- Major Studies
As global enterprises brace for the uncertain impact of the coronavirus pandemic, travel bans and visa restrictions have complicated the landscape for companies that manage a global workforce and have partners in different countries.
Based on current proliferation trends, it is unlikely that pandemic conditions will abate until mid-Q2 at the earliest. This poses an unforeseen challenge to global companies that have become increasingly reliant on offshore teams to manage their data centers, support critical applications, and handle customer interactions.
For example, India-based service providers manage more than $150 billion in IT and business process outsourcing services, much of which is for the world’s largest companies. As the global crisis escalated, and international travel became a work hazard, India recently imposed one of the strictest travel advisories ever, suspending all visas for foreign nationals from March 13 to April 15, 2020.
This visa suspension means that any company wishing to visit its service provider’s facilities or shared services center in India will be unable to do so, at least for the next month. This action significantly impacts the ability of customers to oversee and manage the quality of their provider services being delivered out of India, unless they have local teams on the ground. This further aggravates the situation for companies that already face disruption of services from China-based service providers, many of whom have had to pause operations during the lockdown.
While most service providers offer remote monitoring capabilities and dashboards, the inability to meet periodically with offshore teams could escalate service-level issues and possibly impact service quality. This situation highlights the importance of having strong service management and vendor governance frameworks in place. While day-to-day service performance can be managed remotely, the inability to host onsite quarterly business reviews or periodic health checks could result in decision bottlenecks and service-business mis-alignment.
As the pandemic disrupts normal life in India, an added concern is the strength of service providers’ business continuity plans, which could amplify the service delivery risk. According to Avasant research, 40% of India-based service providers have also instituted travel restrictions that prevent senior executives, account managers, and delivery teams from traveling to client sites in the US and Europe. This is on top of the Indian government’s strong advice to its citizens against traveling abroad and the risk of being quarantined upon return. This exacerbates the potential risk to seamless service delivery and governance.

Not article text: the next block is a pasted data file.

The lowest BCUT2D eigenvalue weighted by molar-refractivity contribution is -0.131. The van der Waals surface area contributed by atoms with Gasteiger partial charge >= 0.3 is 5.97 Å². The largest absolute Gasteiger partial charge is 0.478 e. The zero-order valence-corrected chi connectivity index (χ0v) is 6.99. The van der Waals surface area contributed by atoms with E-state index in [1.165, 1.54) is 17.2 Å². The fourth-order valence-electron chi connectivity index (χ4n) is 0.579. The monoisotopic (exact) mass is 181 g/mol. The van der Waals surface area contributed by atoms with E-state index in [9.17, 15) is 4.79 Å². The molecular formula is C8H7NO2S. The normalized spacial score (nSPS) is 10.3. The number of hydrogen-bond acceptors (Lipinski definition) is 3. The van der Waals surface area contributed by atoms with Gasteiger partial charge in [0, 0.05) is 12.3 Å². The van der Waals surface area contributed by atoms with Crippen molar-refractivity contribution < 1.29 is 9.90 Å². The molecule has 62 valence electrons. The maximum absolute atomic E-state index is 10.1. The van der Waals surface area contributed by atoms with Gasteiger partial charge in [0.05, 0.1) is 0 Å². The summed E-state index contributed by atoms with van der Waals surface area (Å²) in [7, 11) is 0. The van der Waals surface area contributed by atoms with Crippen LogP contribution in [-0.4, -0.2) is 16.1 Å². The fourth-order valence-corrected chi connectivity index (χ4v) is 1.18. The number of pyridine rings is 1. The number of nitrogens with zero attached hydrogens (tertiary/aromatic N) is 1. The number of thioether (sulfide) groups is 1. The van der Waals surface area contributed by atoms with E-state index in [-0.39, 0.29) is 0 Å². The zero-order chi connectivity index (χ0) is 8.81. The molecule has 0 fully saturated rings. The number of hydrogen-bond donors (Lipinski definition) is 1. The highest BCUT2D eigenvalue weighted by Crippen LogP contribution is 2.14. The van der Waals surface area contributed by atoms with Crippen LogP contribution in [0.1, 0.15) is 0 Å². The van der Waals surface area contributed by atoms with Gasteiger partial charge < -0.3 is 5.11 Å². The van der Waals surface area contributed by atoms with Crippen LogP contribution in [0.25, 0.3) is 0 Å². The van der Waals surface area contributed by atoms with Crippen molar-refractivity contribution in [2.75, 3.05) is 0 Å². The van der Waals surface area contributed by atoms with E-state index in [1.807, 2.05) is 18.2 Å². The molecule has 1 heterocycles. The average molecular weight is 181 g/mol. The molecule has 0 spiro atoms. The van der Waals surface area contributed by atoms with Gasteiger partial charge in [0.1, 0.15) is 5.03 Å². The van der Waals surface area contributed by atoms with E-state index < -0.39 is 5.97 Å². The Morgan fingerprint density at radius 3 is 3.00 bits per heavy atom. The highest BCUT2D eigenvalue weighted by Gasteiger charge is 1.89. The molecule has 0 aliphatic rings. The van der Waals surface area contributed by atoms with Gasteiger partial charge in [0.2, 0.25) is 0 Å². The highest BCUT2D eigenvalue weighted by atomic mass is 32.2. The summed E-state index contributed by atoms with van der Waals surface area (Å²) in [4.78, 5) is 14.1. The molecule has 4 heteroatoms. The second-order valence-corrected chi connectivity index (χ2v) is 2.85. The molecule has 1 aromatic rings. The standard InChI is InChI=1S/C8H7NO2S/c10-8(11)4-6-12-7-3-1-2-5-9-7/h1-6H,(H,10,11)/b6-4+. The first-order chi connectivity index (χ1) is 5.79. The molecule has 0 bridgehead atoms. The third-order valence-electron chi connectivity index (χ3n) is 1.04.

In light of these developments, we are recommending that clients take the following measures to mitigate the risk of service disruption and the deterioration of service quality:
Evaluate your governance processes and strengthen your vendor management (VM) team.
Double the frequency of calls with your offshore teams to ensure quick issue resolution and prevent value leakage.
Insist that service providers have access to performance dashboards and service level management reports on a regular basis.
Consider using a specialized vendor management application that can track and measure service-level performance and send an alert when there is slippage.
Hire a vendor management specialist locally in India who can regularly visit offshore delivery locations to communicate, align, and resolve issues.
Schedule quarterly business reviews and service health checks remotely and with greater rigor to offset lack of site visits.
Review your third-party risk management procedures and align them with your current business and market risk.
Ask to review your service provider’s business continuity plans. Many of them have work-from-home provisions, which could help prevent service disruptions in case of local lockdowns due to the pandemic. But ensure there’s adequate protection for security and data privacy.
We believe that the market turmoil and travel restrictions will ease, once the pandemic is brought under control globally. However, that time horizon is still unknown. Given the uncertainties, it is prudent to adopt aggressive measures immediately to prevent negative impacts on business operability and customer satisfaction.